- Always reporting infractions and adhering to grading practices for addressing instances of academic dishonesty will earn you a reputation, making students less likely to cheat.
- Resource: Community Standards is a good starting places for instructors reexamining current strategies for introducing and integrating academic integrity policies and practices.
- Share documents as a springboard for discussion.
- Student Resource: “For Students: 6 Reasons Students Cheat and How You Can Avoid Them”
- Teacher Resources:
- Advice from Students on Protecting Academic Integrity builds on this key idea: "A passing reference to academic integrity on the first day of class isn't sufficient. Reiteration highlights the importance of the topic.”
- The Best Cheating Prevention: Open Discussion about Academic Integrity from the University of Michigan offers a set of prompts to launch discussions with students, but its best resources are in the three cited articles, which address equity, moral disengagement and motivated forgetting, and impacts of honor codes.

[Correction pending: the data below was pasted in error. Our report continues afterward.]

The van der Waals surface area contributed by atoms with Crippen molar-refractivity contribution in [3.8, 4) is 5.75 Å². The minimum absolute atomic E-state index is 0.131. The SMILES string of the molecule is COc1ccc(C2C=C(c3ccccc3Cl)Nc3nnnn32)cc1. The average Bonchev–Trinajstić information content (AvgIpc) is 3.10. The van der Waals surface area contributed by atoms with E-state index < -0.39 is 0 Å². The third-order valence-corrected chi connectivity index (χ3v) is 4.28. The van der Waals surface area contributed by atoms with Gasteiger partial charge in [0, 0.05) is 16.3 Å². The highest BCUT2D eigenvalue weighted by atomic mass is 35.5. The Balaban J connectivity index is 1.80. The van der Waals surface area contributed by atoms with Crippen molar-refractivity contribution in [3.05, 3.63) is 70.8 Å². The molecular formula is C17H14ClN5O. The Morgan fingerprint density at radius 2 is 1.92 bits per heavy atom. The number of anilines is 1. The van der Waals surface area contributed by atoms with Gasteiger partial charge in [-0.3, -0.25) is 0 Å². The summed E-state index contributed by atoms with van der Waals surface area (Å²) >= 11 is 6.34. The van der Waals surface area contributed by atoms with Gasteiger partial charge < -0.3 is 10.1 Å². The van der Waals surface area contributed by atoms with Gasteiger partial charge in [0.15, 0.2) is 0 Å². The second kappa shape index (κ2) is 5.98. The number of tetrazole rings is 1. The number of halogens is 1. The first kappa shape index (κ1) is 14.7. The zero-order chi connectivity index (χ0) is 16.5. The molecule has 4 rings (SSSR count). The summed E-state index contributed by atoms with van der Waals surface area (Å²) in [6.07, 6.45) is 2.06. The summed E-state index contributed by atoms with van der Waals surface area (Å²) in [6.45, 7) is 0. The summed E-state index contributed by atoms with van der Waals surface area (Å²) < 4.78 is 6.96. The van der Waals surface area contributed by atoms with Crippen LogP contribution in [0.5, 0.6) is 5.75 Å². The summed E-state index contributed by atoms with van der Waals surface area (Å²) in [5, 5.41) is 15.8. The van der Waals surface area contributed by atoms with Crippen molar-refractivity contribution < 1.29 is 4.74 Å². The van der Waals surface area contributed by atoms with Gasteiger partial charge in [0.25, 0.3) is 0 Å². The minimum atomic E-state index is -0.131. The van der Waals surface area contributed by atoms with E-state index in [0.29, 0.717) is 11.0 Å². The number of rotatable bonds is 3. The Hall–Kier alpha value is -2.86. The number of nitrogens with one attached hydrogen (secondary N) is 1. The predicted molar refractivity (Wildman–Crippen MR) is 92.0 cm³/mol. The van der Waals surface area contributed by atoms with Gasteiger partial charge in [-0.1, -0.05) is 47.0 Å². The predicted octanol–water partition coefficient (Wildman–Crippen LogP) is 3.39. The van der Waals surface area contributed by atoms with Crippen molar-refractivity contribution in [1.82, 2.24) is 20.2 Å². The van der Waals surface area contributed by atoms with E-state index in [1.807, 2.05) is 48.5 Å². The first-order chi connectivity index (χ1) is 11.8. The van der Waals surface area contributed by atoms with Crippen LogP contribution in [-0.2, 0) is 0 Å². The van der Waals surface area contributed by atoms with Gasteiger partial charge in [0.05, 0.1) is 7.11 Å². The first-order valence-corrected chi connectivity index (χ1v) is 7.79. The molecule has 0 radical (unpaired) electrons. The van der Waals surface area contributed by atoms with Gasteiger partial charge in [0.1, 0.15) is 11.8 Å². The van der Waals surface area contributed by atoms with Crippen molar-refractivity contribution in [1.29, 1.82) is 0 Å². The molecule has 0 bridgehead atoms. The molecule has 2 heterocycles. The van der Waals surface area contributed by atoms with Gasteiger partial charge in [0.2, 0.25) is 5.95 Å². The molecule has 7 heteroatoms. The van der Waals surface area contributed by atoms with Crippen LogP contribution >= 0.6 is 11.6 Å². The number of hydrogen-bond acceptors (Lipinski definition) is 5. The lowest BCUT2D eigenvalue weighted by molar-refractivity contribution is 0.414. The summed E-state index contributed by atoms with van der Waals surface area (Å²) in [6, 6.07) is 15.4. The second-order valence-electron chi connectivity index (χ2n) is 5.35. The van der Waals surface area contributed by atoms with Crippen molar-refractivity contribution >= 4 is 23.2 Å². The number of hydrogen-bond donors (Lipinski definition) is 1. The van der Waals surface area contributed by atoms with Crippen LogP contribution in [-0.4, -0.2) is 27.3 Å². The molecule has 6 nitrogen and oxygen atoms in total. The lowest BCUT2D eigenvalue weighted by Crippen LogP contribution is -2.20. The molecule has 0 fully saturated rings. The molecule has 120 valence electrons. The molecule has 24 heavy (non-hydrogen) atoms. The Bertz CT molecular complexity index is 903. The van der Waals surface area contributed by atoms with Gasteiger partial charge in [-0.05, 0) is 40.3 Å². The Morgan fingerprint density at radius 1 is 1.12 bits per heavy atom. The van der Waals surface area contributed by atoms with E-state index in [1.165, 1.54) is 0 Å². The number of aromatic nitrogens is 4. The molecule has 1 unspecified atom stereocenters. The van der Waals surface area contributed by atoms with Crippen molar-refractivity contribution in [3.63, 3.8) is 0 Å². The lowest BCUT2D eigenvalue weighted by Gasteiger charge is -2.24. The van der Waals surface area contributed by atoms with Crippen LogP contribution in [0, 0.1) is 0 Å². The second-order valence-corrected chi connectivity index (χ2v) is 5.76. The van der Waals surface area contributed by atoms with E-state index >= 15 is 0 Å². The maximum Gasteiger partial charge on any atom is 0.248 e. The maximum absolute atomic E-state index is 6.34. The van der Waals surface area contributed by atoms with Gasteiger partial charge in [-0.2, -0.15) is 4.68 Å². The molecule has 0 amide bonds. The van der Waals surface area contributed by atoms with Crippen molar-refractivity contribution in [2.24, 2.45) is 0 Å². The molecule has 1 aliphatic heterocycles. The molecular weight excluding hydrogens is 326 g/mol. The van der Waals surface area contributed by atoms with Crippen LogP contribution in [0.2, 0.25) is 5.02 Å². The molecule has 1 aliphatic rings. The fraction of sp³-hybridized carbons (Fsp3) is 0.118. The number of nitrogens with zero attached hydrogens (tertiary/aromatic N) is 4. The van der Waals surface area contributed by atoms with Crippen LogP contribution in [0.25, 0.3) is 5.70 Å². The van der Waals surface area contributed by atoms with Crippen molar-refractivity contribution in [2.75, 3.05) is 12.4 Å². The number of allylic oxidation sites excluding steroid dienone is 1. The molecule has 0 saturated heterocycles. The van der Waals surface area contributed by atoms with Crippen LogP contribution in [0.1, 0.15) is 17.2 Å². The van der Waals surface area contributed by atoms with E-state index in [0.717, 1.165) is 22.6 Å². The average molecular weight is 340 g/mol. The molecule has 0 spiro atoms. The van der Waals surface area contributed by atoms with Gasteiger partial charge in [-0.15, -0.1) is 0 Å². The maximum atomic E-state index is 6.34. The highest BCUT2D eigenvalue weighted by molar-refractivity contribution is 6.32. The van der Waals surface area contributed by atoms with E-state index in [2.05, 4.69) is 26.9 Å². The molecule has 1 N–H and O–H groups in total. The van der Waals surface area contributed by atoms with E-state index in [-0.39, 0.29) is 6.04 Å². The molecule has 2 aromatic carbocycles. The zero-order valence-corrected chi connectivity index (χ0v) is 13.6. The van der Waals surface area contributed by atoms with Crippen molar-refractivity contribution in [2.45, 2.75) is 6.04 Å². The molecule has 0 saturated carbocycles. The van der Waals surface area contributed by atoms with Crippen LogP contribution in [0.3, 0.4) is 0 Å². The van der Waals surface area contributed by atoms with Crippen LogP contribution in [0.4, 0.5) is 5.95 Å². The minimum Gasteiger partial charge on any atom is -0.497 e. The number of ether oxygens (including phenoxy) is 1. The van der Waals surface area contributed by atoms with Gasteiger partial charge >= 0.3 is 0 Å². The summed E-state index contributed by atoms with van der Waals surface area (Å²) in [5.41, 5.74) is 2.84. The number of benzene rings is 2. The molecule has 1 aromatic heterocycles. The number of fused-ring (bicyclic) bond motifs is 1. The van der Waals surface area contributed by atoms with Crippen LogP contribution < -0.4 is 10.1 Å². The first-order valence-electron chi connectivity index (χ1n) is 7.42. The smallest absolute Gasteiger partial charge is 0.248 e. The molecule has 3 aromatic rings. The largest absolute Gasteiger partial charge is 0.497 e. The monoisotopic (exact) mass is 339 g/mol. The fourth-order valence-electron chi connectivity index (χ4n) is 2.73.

- Create an honor code, and have students discuss and interact with at multiple points during the semester.
- Resource: Academic Honesty Pledges & Honor Codes as an Active Learning Strategy offers sample pledges as well as ideas for guiding students in active learning discussions to demystify and proactively affirm integrity principles.
- Share your thoughts and fears with your instructor. If you feel that an assignment encourages or necessitates cheating/plagiarism, make an appointment with your instructor to respectfully discuss your observations. Students have a different view of the course than instructors, so your thoughts and ideas have value.
- There are no real disadvantages to honesty. Even if you feel that you are struggling, this process builds skills you will need for the rest of your professional and personal life.
- Only about 30% of Americans have a Bachelor's degree, so you have already chosen to stand out from everyone else by making it this far.